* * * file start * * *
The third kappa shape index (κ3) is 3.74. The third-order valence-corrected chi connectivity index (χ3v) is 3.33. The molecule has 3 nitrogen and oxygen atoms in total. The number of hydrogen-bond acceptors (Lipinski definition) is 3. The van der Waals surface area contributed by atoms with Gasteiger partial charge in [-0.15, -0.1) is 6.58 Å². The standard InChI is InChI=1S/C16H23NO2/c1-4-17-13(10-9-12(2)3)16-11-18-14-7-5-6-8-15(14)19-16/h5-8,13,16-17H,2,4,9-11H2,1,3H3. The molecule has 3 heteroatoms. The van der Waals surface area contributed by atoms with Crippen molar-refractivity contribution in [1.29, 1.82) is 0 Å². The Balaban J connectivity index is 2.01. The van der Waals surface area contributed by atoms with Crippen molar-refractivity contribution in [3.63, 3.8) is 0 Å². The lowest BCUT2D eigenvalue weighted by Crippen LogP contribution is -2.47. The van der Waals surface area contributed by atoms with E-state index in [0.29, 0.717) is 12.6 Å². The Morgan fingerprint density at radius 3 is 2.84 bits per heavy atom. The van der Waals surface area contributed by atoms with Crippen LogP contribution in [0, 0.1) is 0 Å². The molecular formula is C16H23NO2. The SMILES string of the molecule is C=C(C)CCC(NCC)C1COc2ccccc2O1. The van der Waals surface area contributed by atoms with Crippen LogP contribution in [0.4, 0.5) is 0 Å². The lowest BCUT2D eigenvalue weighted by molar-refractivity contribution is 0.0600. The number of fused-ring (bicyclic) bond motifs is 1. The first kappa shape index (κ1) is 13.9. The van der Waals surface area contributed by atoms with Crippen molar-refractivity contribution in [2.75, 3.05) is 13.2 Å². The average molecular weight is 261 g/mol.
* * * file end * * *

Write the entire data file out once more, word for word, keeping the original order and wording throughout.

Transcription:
The third kappa shape index (κ3) is 3.74. The third-order valence-corrected chi connectivity index (χ3v) is 3.33. The molecule has 3 nitrogen and oxygen atoms in total. The number of hydrogen-bond acceptors (Lipinski definition) is 3. The van der Waals surface area contributed by atoms with Gasteiger partial charge in [-0.15, -0.1) is 6.58 Å². The standard InChI is InChI=1S/C16H23NO2/c1-4-17-13(10-9-12(2)3)16-11-18-14-7-5-6-8-15(14)19-16/h5-8,13,16-17H,2,4,9-11H2,1,3H3. The molecule has 3 heteroatoms. The van der Waals surface area contributed by atoms with Crippen molar-refractivity contribution in [1.29, 1.82) is 0 Å². The Balaban J connectivity index is 2.01. The van der Waals surface area contributed by atoms with Crippen molar-refractivity contribution in [3.63, 3.8) is 0 Å². The lowest BCUT2D eigenvalue weighted by Crippen LogP contribution is -2.47. The van der Waals surface area contributed by atoms with E-state index in [0.29, 0.717) is 12.6 Å². The Morgan fingerprint density at radius 3 is 2.84 bits per heavy atom. The van der Waals surface area contributed by atoms with Crippen LogP contribution in [0, 0.1) is 0 Å². The molecular formula is C16H23NO2. The SMILES string of the molecule is C=C(C)CCC(NCC)C1COc2ccccc2O1. The van der Waals surface area contributed by atoms with Crippen LogP contribution in [0.4, 0.5) is 0 Å². The lowest BCUT2D eigenvalue weighted by molar-refractivity contribution is 0.0600. The number of fused-ring (bicyclic) bond motifs is 1. The first kappa shape index (κ1) is 13.9. The van der Waals surface area contributed by atoms with Crippen molar-refractivity contribution in [2.75, 3.05) is 13.2 Å². The average molecular weight is 261 g/mol.